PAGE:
Some tried and true principles for the journey toward wealth

The Ticker

January 28, 1998|By Julius Westheimer

HERE are some investment principles that apply to both up and down markets:

Listen to experienced professionals, stick to quality, invest for the long pull.

Your emotions are your best "reverse indicators." If you want to sell, it's probably time to buy, and vice versa.

Don't let every headline or news bulletin kick around your portfolio. Good companies will be around a long time.

You make more mistakes by selling than by buying. If you buy a "dog," the most you can lose is your investment. But if stocks you sell double and triple, then split, you suffer financially and emotionally.

Don't take "hot tips." Nine out of 10 go sour. The "tipster" forgets he or she gave you the tip, and no one warns you when to sell.

You need not live on a fixed income. Buy stocks that raise their dividends regularly -- AT&T, Procter & Gamble, Exxon, Bristol Myers Squibb, etc.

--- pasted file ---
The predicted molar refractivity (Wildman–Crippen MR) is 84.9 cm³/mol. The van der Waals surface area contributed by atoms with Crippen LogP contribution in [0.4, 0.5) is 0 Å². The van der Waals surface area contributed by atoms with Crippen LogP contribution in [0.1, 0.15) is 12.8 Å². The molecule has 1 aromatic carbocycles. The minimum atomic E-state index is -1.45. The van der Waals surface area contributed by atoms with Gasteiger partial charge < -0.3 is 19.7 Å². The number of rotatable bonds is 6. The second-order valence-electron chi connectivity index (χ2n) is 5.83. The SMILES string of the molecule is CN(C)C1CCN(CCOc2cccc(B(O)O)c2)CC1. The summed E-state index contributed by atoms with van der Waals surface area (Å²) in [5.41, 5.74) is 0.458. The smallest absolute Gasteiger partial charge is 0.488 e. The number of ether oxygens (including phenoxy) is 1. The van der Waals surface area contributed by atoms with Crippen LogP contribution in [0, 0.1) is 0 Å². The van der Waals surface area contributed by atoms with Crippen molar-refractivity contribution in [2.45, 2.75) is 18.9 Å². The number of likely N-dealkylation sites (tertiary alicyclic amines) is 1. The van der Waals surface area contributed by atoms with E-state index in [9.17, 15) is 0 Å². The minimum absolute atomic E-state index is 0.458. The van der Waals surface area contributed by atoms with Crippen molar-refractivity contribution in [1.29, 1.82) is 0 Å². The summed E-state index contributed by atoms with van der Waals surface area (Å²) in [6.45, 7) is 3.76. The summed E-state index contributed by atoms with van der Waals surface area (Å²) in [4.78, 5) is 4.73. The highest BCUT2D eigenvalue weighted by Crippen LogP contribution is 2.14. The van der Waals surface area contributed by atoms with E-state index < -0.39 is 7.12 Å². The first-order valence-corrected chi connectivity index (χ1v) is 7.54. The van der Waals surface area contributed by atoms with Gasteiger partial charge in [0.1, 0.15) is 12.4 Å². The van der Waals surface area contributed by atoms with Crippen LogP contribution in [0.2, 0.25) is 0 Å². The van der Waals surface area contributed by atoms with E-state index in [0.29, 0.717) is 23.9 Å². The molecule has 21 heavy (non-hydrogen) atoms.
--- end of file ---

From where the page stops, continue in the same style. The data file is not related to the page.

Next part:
If the market worries you, sell half your big holdings. Then you're OK no matter what happens.

Don't let taxes dictate investment judgment. If you pay capital gains taxes, you've made a profit. Worry about losses, not gains.

Buy mutual funds with a strong five- to 10-year record. One- or two-year performance can be misleading.

Never have over 30 percent of your holdings in one stock, no matter how great it's doing.

Here's why "market timing" is a loser's game: 50 percent of the stock gains in the last 10 years occurred in only 10 of those 120 months. And you're going to pick those months?

There are no emergencies. Don't let anyone rush you. Nothing will run away.

Pub Date: 1/28/98

Baltimore Sun Articles
Please note the green-lined linked article text has been applied commercially without any involvement from our newsroom editors, reporters or any other editorial staff.